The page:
It may have taken nine months to merge pay television's Showtime and The Movie Channel, but it's going to take far longer before the venture makes a dent in Home Box Office's dominance of the industry.

That's the view here at the headquarters of both the newly combined pay services and at HBO and in Hollywood, where guessing at what the merger will mean for film prices and the future of pay television are among the entertainment world's most popular pastimes.

Mike Weinblatt, the former Showtime chief executive who now heads the joint venture--creatively named Showtime/The Movie Channel Inc.--is filling in few details at this point about the deal. Weinblatt will not talk of a timetable, but, when asked his goals, says he thinks the venture will make a run at HBO. "I certainly hope we can have 50 percent of the market," Weinblatt said.

He is quick to point out that the new combination will offer the basic economies of scale expected of a merger of similar operations. Moreover, he thinks the venture can capitalize on resentment of HBO's success and style among factions in the cable and film worlds.

"We're very much for a differentiation of services," Weinblatt said recently of his efforts to make clear to cable operators and subscribers the programming differences of the various services. "But I'm also looking for a differentiation of companies.

"I think we have a style which is essentially much more understanding of the cable operator and how to work with them. I honestly believe HBO has a much more predatory style. They create things just to knock off other guys."

In particular, Weinblatt thinks his operation can help cable operators encourage subscribers to fork over more money for multiple services. In the lingo of the cable world, Weinblatt talks of "trying to expand the multipay environment . . . getting to triple and quads are not unattainable goals."

But according to HBO top brass, cable subscribers do not want to pay for more than two services. "The world is two pay out there," responds Frank Biondi, HBO's president and chief executive. "The world is not willing to pay more than $26 or $27 a month."

Without question, combining Viacom International Inc.'s Showtime, second to Time Inc.'s HBO's 13.5 million subscribers with 4.5 million, with the previously struggling Movie Channel, the Warner Communications-American Express partnership that serves about 2.5 million homes, brings added market share to the fray. Cinemax, HBO's companion service, has about 2.6 million subscribers.

"They do have a better chance of making some profits under one umbrella," said Alan Cole-Ford, an analyst with The Pay-TV Newsletter. "But how they'll use their new-found leverage is completely uncertain."

When the merger was originally announced in January, the Showtime/Movie Channel amalgamation included fresh players, MCA Inc. and Paramount Pictures, who had hoped to bring to the competition the linkages with two key producers of television product. Subsequently, Justice Department opposition killed those studios' involvement in the venture.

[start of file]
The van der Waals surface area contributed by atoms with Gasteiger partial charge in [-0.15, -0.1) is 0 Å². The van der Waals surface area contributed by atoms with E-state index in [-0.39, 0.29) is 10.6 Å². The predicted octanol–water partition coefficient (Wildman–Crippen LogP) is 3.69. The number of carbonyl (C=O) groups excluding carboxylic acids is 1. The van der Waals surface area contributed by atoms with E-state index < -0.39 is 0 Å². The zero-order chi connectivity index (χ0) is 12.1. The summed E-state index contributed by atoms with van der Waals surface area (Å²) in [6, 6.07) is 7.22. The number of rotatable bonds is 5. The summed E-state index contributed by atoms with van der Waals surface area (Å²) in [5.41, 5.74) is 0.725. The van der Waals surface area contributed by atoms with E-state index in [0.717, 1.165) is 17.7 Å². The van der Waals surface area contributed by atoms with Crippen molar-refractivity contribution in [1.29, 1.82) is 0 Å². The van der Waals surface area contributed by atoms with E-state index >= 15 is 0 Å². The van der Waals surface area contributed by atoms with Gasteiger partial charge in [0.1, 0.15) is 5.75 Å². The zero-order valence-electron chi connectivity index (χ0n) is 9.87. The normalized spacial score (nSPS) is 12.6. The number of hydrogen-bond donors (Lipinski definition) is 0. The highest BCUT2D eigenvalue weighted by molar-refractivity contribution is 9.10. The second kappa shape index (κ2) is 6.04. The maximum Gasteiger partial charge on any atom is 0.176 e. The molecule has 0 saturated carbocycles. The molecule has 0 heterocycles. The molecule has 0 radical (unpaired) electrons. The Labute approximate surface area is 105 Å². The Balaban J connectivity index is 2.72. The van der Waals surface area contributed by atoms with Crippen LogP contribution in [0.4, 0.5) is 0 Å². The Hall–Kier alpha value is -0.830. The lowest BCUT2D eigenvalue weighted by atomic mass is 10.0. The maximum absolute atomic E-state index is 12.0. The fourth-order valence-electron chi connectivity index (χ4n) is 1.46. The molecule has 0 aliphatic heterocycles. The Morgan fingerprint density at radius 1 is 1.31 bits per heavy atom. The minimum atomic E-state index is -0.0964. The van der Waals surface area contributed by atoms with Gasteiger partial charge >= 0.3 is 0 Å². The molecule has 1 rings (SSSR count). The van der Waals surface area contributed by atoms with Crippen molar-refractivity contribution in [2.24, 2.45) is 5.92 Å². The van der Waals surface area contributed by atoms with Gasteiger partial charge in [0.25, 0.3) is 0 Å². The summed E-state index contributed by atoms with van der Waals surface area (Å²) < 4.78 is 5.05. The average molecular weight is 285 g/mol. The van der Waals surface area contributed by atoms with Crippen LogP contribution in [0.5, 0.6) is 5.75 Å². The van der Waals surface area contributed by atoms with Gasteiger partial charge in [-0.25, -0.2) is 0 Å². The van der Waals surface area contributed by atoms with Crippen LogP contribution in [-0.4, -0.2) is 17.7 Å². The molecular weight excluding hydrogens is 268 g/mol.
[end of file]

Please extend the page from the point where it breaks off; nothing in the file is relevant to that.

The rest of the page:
The partners decided, however, to move forward in an effort to take advantage of the deeper pockets that come with merging, of The Movie Channel parent's link to the Warner Brothers studio, and the merchandising plus of having one sales staff packaging and selling both services.

At this point, however, it's going to take more than packaging for Weinblatt, a former NBC programming chief, to make inroads on HBO's position. Not only are HBO's subscriber numbers impressive, but it has links across Hollywood in its $400 million Tri-Star studio venture with CBS Inc. and Columbia Pictures.

Then there are potential problems with corporate chemistry the partners in the deal may face. "Doomsayers look at it and say Viacom is not prone to risk-taking, Warner's has other problems, and American Express is without expertise in pay-TV," said one industry expert.

What Weinblatt does have is a fair amount of imaginative programming, ranging from ambitious Broadway adaptations to well-received children's tales. And Cole-Ford notes that the marriage can work well even with more limited aspirations. "Long-term, the industry's growth prospects are such that even if you take a conservative approach to the market, and all you have is 20 to 25 percent of the market, you have a heck of a business on your hands," he said.

In a decade, according to Cole-Ford, the total number of pay television units could rise to 104 million from a current total one quarter that size. With only 25 percent of a market that size paying a relatively modest $10 a month, annual pay-TV revenues come to more than $3 billion. That's a business that somebody can get rich in without dominating.

That's why pay television is getting so much attention from Hollywood these days. And that's why Washington-area residents, yearning desperately for the day when they too can send a monthly check to the local cable company, ought to be interested in the changing market.